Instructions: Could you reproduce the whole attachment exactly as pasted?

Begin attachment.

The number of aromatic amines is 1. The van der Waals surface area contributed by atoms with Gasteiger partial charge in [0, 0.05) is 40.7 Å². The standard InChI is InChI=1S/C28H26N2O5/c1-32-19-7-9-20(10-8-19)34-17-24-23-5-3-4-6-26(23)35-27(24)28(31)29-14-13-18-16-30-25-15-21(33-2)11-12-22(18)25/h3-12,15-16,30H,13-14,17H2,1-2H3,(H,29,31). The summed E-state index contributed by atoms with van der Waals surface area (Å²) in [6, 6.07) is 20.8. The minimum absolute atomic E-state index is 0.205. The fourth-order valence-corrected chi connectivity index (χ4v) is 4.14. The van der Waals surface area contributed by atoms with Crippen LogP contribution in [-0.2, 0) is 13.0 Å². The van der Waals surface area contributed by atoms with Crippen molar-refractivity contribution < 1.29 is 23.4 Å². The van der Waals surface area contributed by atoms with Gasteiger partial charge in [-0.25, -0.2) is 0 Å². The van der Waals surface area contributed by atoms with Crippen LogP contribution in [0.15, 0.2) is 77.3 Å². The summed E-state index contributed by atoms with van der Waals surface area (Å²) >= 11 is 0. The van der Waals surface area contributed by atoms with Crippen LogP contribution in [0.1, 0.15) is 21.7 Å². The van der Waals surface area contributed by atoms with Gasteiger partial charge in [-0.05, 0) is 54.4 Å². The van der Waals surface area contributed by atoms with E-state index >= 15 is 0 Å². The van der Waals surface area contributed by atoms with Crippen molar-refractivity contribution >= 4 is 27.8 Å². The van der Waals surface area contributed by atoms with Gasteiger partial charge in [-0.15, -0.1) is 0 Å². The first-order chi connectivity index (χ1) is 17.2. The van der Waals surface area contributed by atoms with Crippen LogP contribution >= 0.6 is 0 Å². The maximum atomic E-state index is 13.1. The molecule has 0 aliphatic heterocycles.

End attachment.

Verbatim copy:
The number of aromatic amines is 1. The van der Waals surface area contributed by atoms with Gasteiger partial charge in [0, 0.05) is 40.7 Å². The standard InChI is InChI=1S/C28H26N2O5/c1-32-19-7-9-20(10-8-19)34-17-24-23-5-3-4-6-26(23)35-27(24)28(31)29-14-13-18-16-30-25-15-21(33-2)11-12-22(18)25/h3-12,15-16,30H,13-14,17H2,1-2H3,(H,29,31). The summed E-state index contributed by atoms with van der Waals surface area (Å²) in [6, 6.07) is 20.8. The minimum absolute atomic E-state index is 0.205. The fourth-order valence-corrected chi connectivity index (χ4v) is 4.14. The van der Waals surface area contributed by atoms with Crippen LogP contribution in [-0.2, 0) is 13.0 Å². The van der Waals surface area contributed by atoms with Crippen molar-refractivity contribution < 1.29 is 23.4 Å². The van der Waals surface area contributed by atoms with Gasteiger partial charge in [-0.25, -0.2) is 0 Å². The van der Waals surface area contributed by atoms with Crippen LogP contribution in [0.15, 0.2) is 77.3 Å². The summed E-state index contributed by atoms with van der Waals surface area (Å²) >= 11 is 0. The van der Waals surface area contributed by atoms with Crippen LogP contribution in [0.1, 0.15) is 21.7 Å². The van der Waals surface area contributed by atoms with Gasteiger partial charge in [-0.05, 0) is 54.4 Å². The van der Waals surface area contributed by atoms with E-state index >= 15 is 0 Å². The van der Waals surface area contributed by atoms with Crippen molar-refractivity contribution >= 4 is 27.8 Å². The van der Waals surface area contributed by atoms with Gasteiger partial charge in [-0.15, -0.1) is 0 Å². The first-order chi connectivity index (χ1) is 17.2. The van der Waals surface area contributed by atoms with Crippen LogP contribution >= 0.6 is 0 Å². The maximum atomic E-state index is 13.1. The molecule has 0 aliphatic heterocycles.